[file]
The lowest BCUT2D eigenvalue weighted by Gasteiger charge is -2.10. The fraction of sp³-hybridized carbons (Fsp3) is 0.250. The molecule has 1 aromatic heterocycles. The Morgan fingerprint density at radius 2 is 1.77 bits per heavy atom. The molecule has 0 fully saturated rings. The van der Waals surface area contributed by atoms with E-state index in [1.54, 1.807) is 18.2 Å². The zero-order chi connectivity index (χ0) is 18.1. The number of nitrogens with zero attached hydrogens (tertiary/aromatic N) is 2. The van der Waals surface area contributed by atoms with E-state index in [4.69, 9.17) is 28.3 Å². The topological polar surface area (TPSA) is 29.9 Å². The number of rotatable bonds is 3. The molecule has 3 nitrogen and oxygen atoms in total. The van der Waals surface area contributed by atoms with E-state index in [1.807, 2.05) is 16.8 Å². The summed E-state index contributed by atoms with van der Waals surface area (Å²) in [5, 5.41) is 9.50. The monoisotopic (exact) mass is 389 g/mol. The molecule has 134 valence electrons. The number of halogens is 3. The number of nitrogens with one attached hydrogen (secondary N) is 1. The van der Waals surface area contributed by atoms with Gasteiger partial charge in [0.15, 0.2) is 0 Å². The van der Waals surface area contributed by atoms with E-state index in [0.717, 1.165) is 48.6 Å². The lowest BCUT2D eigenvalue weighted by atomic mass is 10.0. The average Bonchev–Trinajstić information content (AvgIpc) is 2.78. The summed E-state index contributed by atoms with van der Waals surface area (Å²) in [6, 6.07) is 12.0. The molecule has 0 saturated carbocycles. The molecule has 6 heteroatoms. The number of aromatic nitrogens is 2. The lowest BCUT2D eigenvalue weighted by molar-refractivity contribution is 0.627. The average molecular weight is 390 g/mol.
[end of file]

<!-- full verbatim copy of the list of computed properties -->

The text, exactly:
The lowest BCUT2D eigenvalue weighted by Gasteiger charge is -2.10. The fraction of sp³-hybridized carbons (Fsp3) is 0.250. The molecule has 1 aromatic heterocycles. The Morgan fingerprint density at radius 2 is 1.77 bits per heavy atom. The molecule has 0 fully saturated rings. The van der Waals surface area contributed by atoms with E-state index in [1.54, 1.807) is 18.2 Å². The zero-order chi connectivity index (χ0) is 18.1. The number of nitrogens with zero attached hydrogens (tertiary/aromatic N) is 2. The van der Waals surface area contributed by atoms with E-state index in [4.69, 9.17) is 28.3 Å². The topological polar surface area (TPSA) is 29.9 Å². The number of rotatable bonds is 3. The molecule has 3 nitrogen and oxygen atoms in total. The van der Waals surface area contributed by atoms with E-state index in [1.807, 2.05) is 16.8 Å². The summed E-state index contributed by atoms with van der Waals surface area (Å²) in [5, 5.41) is 9.50. The monoisotopic (exact) mass is 389 g/mol. The molecule has 134 valence electrons. The number of halogens is 3. The number of nitrogens with one attached hydrogen (secondary N) is 1. The van der Waals surface area contributed by atoms with Gasteiger partial charge in [0.15, 0.2) is 0 Å². The van der Waals surface area contributed by atoms with E-state index in [0.717, 1.165) is 48.6 Å². The lowest BCUT2D eigenvalue weighted by atomic mass is 10.0. The average Bonchev–Trinajstić information content (AvgIpc) is 2.78. The summed E-state index contributed by atoms with van der Waals surface area (Å²) in [6, 6.07) is 12.0. The molecule has 0 saturated carbocycles. The molecule has 6 heteroatoms. The number of aromatic nitrogens is 2. The lowest BCUT2D eigenvalue weighted by molar-refractivity contribution is 0.627. The average molecular weight is 390 g/mol.